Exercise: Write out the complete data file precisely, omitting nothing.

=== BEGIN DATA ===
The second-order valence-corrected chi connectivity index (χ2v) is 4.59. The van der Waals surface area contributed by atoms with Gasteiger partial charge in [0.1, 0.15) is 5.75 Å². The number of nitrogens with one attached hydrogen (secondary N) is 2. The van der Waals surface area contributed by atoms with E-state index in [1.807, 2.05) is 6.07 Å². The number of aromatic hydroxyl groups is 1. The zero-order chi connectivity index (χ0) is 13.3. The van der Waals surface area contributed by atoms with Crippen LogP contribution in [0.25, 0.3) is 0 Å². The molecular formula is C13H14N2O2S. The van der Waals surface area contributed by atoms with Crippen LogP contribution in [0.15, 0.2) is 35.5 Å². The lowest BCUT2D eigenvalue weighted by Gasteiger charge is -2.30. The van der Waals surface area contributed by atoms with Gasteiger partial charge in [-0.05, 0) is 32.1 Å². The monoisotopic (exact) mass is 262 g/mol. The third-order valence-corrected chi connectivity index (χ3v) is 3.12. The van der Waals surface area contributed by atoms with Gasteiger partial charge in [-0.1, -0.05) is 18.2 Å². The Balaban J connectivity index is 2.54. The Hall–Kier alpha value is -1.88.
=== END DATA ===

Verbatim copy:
The second-order valence-corrected chi connectivity index (χ2v) is 4.59. The van der Waals surface area contributed by atoms with Gasteiger partial charge in [0.1, 0.15) is 5.75 Å². The number of nitrogens with one attached hydrogen (secondary N) is 2. The van der Waals surface area contributed by atoms with E-state index in [1.807, 2.05) is 6.07 Å². The number of aromatic hydroxyl groups is 1. The zero-order chi connectivity index (χ0) is 13.3. The van der Waals surface area contributed by atoms with Crippen LogP contribution in [0.25, 0.3) is 0 Å². The molecular formula is C13H14N2O2S. The van der Waals surface area contributed by atoms with Crippen LogP contribution in [0.15, 0.2) is 35.5 Å². The lowest BCUT2D eigenvalue weighted by Gasteiger charge is -2.30. The van der Waals surface area contributed by atoms with Gasteiger partial charge in [-0.05, 0) is 32.1 Å². The monoisotopic (exact) mass is 262 g/mol. The third-order valence-corrected chi connectivity index (χ3v) is 3.12. The van der Waals surface area contributed by atoms with Gasteiger partial charge in [-0.1, -0.05) is 18.2 Å². The Balaban J connectivity index is 2.54. The Hall–Kier alpha value is -1.88.